It’s Worth the Wait

Top 10 Things to Know About Driving Under the Influence of Alcohol
Alcohol disrupts the brain’s communication networks and has the potential to alter both the structure and functioning of the brain. It impairs the brain’s ability to effectively oversee functions like balance, memory, speech, and judgment, thereby increasing the risk of accidents and unfavorable consequences.8
In 2021 there were 13,384 fatalities in alcohol-impaired motor vehicle traffic crashes, accounting for 31% of all traffic fatalities in the United States that year.11
Fatalities in alcohol-impaired-driving crashes increased by 14% (11,718 to 13,384 fatalities) from 2020 to 2021 and increased by 31% (10,196 to 13,384 fatalities) from 2019 to 2021.11

Consuming any quantity of alcohol before operating a vehicle heightens the risk of accidents for teenage drivers. Teenage drivers face a significantly greater crash risk at the same blood alcohol concentration (BAC) compared to older drivers, even when their BAC levels are below the legal limit established for individuals aged 21 and above.2

In 2019, approximately 5% of U.S. high school students who operated a vehicle had done so after consuming alcohol within the preceding 30 days. Additionally, around 17% of all high school students had been passengers in a vehicle driven by someone who had consumed alcohol in the prior 30 days.4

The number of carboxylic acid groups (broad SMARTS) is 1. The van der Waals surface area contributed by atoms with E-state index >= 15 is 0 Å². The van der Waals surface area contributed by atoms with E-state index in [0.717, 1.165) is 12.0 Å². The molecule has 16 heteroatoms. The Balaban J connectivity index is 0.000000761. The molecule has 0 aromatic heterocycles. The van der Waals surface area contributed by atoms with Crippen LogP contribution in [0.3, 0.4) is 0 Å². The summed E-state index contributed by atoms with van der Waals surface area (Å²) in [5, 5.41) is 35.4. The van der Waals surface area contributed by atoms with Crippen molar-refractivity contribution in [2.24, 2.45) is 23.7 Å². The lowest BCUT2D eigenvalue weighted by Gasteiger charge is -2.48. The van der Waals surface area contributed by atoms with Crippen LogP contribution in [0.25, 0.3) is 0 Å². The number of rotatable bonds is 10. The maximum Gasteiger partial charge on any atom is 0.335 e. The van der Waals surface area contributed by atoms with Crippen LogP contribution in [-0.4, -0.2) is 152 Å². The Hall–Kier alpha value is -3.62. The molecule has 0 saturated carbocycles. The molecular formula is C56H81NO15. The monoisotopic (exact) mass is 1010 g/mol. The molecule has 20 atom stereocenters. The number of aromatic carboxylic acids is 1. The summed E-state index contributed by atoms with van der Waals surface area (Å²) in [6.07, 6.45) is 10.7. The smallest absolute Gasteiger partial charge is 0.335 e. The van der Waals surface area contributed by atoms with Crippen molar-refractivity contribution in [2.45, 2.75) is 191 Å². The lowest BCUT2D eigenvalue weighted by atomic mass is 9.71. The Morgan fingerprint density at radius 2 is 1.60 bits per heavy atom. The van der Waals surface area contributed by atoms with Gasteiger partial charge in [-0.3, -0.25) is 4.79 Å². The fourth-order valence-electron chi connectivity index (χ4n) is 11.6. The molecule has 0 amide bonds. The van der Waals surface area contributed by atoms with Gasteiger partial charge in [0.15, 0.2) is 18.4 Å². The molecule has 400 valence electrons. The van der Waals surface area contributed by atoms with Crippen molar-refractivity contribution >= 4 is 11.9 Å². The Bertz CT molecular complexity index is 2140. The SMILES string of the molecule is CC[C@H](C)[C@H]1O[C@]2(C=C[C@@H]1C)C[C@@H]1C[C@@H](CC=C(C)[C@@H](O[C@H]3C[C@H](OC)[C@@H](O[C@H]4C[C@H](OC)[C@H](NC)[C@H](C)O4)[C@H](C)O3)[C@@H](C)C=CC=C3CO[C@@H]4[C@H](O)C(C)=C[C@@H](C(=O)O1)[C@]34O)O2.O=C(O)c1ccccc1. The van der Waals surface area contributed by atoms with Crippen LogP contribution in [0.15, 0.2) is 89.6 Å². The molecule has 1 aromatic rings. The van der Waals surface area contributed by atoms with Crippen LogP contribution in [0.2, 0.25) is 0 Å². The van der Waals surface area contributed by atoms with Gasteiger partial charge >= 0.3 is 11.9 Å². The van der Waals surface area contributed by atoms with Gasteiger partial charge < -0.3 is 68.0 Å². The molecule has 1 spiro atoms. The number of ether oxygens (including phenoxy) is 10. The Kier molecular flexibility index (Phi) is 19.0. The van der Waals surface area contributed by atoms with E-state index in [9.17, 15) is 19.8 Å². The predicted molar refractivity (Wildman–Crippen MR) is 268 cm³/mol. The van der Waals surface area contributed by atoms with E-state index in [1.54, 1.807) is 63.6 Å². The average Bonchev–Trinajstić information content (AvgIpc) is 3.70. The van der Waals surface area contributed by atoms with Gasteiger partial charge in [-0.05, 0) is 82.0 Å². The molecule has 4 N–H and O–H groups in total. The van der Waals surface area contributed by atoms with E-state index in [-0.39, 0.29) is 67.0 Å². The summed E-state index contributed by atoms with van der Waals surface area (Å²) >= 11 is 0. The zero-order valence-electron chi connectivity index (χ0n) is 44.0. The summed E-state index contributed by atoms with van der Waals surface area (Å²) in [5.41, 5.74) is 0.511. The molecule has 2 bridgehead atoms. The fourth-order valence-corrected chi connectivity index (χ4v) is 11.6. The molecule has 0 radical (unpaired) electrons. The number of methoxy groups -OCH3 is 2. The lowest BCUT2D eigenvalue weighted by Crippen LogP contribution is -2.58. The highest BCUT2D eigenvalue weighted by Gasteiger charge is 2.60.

229 children ages 0–14 years were killed in crashes involving an alcohol-impaired driver in 2020. This was 21% of traffic-related deaths among children ages 0–14 years.1
It is illegal to drive with a Blood Alcohol Content (BAC) higher than 0.08 grams, however, in 2021, there were 2,266 people killed in alcohol-related crashes where a driver had a BAC of .01 to .07 g/dL.6
A first time drunk driving charge can set you back $10,000 on average between bail, court fees, towing and impound fees, fines, DWI classes, license reinstatement fees and legal fees; additionally, the average increase for an insurance premium after a DWI is 19%.5